When you make the brine, I recommend you dissolve the salt and brown sugar in the apple juice on the stove over medium heat. Heat just until the ingredients are dissolved, then add a little ice to bring the temperature back to cold.
When brining the turkey, it is important that it is rinsed thoroughly after you remove it from the packaging. The neck, gizzard and liver must be removed, rinsed and set aside for making the turkey stock, which will be needed for the stuffing and gravy.
You can brine the turkey one to two days in advance. Leave it in the brine at least 24 hours. When ready to remove, rinse, pat dry and put it in the refrigerator, covered until you are ready to roast the bird.
1 cup rough-chopped carrots
1 cup rough-chopped celery
1 cup rough-chopped onion
1 cup chopped apples, peeled and cored
6 sprigs fresh thyme
5 bay leaves
Salt and pepper to cover bird
½ pound salted butter, soft
½ teaspoon ground cinnamon
2 cup white wine (Riesling is my preference for this recipe)
Put half the vegetables, apple and thyme sprigs in the turkey cavity. Put the rest in the bottom of a roasting pan. Place the brined turkey on top, after it has been patted dry. Pat the turkey with the soft butter and add the salt and pepper. Sprinkle the cinnamon on top.
Place the turkey in an oven preheated to 425 degrees and cook for 30 minutes. Turn down the heat to 350 degrees. Add the wine to the bottom of the pan. Cook for 2 1/2 hours. Check the temperature of the bird, with either a turkey or meat thermometer. It should register 165 to 170 degrees. The cooking time might vary. All ovens are different, so please use your thermometer. Baste your turkey about every 45 minutes. Also, when you remove the turkey from the oven, remove it from the pan and let it sit for approximately 20 minutes before carving. This lets the meat absorb all the juices.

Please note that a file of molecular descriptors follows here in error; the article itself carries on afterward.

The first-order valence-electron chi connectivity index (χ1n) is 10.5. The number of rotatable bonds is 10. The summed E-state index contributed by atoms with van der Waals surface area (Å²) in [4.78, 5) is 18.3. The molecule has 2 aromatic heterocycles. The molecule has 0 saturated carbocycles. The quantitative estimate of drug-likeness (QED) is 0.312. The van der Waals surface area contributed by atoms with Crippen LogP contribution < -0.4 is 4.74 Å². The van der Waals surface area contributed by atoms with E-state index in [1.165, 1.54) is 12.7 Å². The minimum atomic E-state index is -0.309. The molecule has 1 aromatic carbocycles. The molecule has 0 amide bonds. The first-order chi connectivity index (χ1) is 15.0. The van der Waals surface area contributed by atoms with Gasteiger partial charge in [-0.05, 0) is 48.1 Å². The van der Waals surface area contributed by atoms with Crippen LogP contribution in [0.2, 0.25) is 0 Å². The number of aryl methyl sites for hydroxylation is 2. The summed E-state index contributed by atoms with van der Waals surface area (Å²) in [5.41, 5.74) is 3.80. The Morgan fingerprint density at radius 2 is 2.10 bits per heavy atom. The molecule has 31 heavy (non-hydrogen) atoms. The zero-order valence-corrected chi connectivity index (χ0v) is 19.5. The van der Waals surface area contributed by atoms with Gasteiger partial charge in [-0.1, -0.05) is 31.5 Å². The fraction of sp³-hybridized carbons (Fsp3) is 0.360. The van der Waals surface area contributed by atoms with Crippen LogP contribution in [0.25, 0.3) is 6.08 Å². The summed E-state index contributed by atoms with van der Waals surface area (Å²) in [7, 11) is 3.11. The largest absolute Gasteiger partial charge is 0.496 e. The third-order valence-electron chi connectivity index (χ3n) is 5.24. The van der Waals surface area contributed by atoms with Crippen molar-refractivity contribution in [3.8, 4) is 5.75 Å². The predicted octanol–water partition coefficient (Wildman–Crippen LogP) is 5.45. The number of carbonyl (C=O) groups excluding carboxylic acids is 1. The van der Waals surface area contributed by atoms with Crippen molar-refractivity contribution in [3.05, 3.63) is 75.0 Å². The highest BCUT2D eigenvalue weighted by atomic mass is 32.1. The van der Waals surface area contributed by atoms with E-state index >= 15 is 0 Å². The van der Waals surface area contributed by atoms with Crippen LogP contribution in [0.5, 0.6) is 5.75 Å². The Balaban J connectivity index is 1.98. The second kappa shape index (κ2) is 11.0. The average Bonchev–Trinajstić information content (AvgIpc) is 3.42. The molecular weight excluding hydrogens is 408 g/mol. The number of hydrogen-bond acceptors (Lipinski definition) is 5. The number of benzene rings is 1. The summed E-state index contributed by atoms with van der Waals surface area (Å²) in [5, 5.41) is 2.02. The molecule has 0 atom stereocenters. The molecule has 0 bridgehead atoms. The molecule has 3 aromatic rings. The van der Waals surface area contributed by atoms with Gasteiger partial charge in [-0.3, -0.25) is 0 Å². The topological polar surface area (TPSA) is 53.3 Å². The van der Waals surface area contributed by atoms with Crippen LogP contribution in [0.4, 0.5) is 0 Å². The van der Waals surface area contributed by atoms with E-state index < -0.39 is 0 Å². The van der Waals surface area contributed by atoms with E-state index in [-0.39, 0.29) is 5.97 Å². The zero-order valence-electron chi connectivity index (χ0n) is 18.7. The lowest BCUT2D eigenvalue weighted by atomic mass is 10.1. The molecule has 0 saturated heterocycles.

1 large sourdough round loaf, cut into ¾-inch squares (lightly cut off hard crust)
2 tablespoons extra virgin olive oil
1 pound kielbasa sausage, ¾-inch slices or half-rounds
2 cup Granny Smith apples, peeled and chopped
¾ cup walnuts, halved (I like to roast them in the oven at 350 degrees for 20 minutes)
When you open the package, make sure the nuts have not gone rancid.
½ cup dried cranberries
2 cup yellow onion, chopped
1 cup carrots, chopped
2 cup celery, chopped
1 tablespoon dried sage
2 cup turkey stock
Salt and pepper to taste
To make the stuffing, buy a large round sourdough loaf. They are 1½ to 1¾ pounds. Remove the crust and cut it into squares. Place the bread in a baking pan and then, in a 325-degree oven for 30 to 45 minutes, dry the bread. Do not dry it so much that it resembles a crouton. You don’t want it that hard. When the bread is done, place it in a large mixing bowl.